Former NSA employees Thomas Drake and Bill Binney told SPIEGEL in March that the facility would soon store personal data on people from all over the world and keep it for decades. This includes emails, Skype conversations, Google searches, YouTube videos, Facebook posts, bank transfers — electronic data of every kind.
“They have everything about you in Utah,” Drake says. “Who decides whether they look at that data? Who decides what they do with it?” Binney, a mathematician who was previously an influential analyst at the NSA, calculates that the servers are large enough to store the entirety of humanity’s electronic communications for the next 100 years — and that, of course, gives his former colleagues plenty of opportunity to read along and listen in.
James Clapper, the country’s director of national intelligence, has confirmed the existence of a large-scale surveillance program. President Barack Obama further explained that Congress authorized the program — but that American citizens are exempt from it.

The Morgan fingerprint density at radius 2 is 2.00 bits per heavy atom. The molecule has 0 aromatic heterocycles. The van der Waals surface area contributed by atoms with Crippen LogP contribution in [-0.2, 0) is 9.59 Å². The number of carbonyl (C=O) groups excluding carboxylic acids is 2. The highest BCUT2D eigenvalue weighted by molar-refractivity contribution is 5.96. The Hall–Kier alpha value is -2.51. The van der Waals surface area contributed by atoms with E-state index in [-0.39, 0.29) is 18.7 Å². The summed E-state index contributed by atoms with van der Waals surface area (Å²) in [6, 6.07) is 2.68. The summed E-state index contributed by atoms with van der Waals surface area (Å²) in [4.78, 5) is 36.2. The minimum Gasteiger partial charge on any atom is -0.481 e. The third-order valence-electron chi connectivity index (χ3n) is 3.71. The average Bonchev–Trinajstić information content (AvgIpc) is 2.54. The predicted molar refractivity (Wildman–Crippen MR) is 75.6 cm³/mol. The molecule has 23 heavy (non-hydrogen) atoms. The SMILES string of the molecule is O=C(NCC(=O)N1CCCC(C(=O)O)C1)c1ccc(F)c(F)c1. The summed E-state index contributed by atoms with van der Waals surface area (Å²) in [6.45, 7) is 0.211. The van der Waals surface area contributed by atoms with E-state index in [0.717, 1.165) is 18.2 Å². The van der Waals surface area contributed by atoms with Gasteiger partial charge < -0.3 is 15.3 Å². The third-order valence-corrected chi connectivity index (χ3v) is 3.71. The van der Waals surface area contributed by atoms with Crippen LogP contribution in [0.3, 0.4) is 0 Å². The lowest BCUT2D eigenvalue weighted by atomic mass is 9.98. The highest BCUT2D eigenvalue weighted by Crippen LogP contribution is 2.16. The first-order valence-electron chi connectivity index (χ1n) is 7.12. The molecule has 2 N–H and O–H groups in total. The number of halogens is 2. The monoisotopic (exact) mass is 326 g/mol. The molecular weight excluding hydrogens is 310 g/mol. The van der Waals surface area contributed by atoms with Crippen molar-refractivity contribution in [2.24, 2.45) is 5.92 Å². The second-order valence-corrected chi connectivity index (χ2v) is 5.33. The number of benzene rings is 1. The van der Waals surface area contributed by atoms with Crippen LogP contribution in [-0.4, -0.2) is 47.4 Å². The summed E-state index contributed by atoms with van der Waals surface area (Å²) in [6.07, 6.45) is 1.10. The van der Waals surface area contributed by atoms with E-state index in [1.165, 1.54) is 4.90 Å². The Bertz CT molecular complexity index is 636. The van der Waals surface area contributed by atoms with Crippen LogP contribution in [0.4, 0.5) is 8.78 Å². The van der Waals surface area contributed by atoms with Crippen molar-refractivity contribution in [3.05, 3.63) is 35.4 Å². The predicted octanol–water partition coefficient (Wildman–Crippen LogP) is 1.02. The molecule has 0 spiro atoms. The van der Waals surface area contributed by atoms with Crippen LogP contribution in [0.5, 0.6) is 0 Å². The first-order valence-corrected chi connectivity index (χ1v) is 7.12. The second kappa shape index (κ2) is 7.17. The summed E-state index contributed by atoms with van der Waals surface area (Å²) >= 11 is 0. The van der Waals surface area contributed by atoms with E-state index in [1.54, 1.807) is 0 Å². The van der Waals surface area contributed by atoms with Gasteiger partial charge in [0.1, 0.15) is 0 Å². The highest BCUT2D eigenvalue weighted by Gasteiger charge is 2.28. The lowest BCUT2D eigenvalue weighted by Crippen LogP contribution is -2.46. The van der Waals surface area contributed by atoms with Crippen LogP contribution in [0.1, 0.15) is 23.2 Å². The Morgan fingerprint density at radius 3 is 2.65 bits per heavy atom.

A top-secret document published last week by the Washington Post and Britain’s Guardian shows where the NSA may be getting the majority of its data. According to the document, which was allegedly leaked by former CIA employee Edward Snowden, the intelligence agency began seeking out direct access to servers belonging to American Internet companies on a wide scale in 2007. The first of these companies to come onboard was Microsoft. Yahoo followed half a year later, then Google, Facebook, PalTalk, YouTube, Skype and AOL. The most recent company to declare its willingness to cooperate was Apple, in October 2012, according to the secret government document, which proudly states that this access to data is achieved “directly from the servers” of the companies. Continue reading